Neil Bender and Jen Ray
Wasmer Art Gallery
Curated by John Loscuito
October 18 - November 15, 2018
Opening Reception, FGCU Jazz Combo performance, and Artist Talk - Thursday, October 18, 5 -7pm
Neil Bender (Tampa, FL) and Jen Ray (New York, NY) meet for the first time in Fort Myers, Florida with unscripted results. Rebels at heart, each artist has created unique visual worlds through painting and installation. Ray’s warrior women occupy floating islands, fighting off unwanted intruders, while Bender’s ambiguous figures evoke mischief and pleasure. As the conversation continues between the two artists, questions surrounding motivation and inspiration are revealed.
Sponsored by Gene and Lee Seidler and the State of Florida, Department of State, Division of Cultural Affairs and the Florida Council on Arts and Culture and The Beaches of Fort Myers and Sanibel
Image, left to right: Neil Bender, My First Shirt, 2014, Ink and acrylic on paper, 28 x 22", Courtesy of the artist; Jen Ray, Untitled, 2018, Watercolor and ink on handmade paper, 15 x 11", Courtesy of the artist and Albertz Benda, NY
Blind dates can be awkward and ill conceived, but hopefully arranged with good intentions
that yield an interesting outcome. Neil Bender and Jen Ray agreed to a “blind date”
of sorts and at the time of this writing the date is still going on. A few phone conversations,
emails and an initial meeting have occurred but the gallery installation and opening
will reveal the outcome.
A few guidelines were defined by Bender and Ray before they agreed to the blind date. They chose some of their favorite songs to share beforehand in order to get to know each other better. The gallery would be divided diagonally so they would each have their own space while installing their work. Objects of inspiration would also be brought to the gallery as a way to jumpstart the conversation and provide insight into their creative processes. A third space in the gallery would be created to allow viewers to sit, relax and learn more about their past influences and accomplishments. Finally, the FGCU Jazz Combo would be invited to interpret some of their chosen songs and play them live during the exhibition opening.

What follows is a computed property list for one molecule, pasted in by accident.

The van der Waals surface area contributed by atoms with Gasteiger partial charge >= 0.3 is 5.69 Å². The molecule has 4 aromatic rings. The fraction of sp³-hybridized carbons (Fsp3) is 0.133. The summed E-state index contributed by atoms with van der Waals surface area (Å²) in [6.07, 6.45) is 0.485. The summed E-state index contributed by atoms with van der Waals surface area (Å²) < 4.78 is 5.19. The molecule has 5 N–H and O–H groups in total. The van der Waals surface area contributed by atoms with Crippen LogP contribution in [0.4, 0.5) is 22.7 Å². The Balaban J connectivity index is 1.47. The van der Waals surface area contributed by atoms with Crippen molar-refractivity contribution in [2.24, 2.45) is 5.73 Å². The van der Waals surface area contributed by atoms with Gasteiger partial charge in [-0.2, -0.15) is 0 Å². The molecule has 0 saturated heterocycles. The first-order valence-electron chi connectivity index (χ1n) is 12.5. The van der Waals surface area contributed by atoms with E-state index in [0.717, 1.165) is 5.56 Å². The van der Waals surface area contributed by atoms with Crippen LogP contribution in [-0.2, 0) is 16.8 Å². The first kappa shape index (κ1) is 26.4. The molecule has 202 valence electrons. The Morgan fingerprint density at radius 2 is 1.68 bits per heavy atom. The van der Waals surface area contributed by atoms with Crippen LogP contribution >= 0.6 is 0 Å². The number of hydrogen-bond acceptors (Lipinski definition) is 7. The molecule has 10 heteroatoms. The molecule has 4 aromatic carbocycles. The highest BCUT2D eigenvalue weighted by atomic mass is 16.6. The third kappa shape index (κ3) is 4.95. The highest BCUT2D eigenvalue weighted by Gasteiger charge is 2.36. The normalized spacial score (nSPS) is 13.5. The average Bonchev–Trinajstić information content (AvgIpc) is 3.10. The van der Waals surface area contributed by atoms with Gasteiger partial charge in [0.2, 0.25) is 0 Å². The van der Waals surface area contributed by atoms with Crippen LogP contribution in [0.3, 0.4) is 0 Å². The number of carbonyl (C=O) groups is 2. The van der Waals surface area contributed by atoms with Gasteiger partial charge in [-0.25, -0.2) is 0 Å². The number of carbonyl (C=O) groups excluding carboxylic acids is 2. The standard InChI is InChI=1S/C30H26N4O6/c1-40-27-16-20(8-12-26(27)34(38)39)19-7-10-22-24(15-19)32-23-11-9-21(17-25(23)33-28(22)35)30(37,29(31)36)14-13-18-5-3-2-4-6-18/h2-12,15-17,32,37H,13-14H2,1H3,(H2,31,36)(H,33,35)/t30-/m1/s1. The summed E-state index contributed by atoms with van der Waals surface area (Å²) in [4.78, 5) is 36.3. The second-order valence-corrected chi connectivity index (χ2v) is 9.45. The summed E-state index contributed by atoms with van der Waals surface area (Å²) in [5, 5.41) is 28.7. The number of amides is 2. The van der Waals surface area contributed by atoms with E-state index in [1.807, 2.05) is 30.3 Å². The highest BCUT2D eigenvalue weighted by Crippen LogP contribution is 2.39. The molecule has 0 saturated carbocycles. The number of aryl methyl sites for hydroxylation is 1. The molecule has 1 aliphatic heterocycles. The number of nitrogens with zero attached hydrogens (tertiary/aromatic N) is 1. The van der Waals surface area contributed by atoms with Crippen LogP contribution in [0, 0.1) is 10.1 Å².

The inspiration for bringing these two artists together came from a number of common threads present in both of their works. Danger, celebration, rebellion, and empowerment were obvious connections, yet they used them for different purposes. Bender’s work is of the flesh, both foreign and familiar, amplified through his gestural application of paint. Ray’s methods on the other hand are more restrained and controlled, depicting the body more as symbol and icon. Both artists provocatively overthrow expectations and conventions dealing with gender, authority and stereotypes.
Bender’s fragmented, ambiguous figures are hard to pin down. They are both male and female, sexual and clinical, internal and external. They flirt with revealing and concealing their intentions within soft, fluid landscapes that are just as psychological as they are physical. Alongside this shifting flesh are symbols and memories in the form of mundane objects and totems. They deceptively offer points of reference from pop culture, incorporating the power of cultural norms and signposts.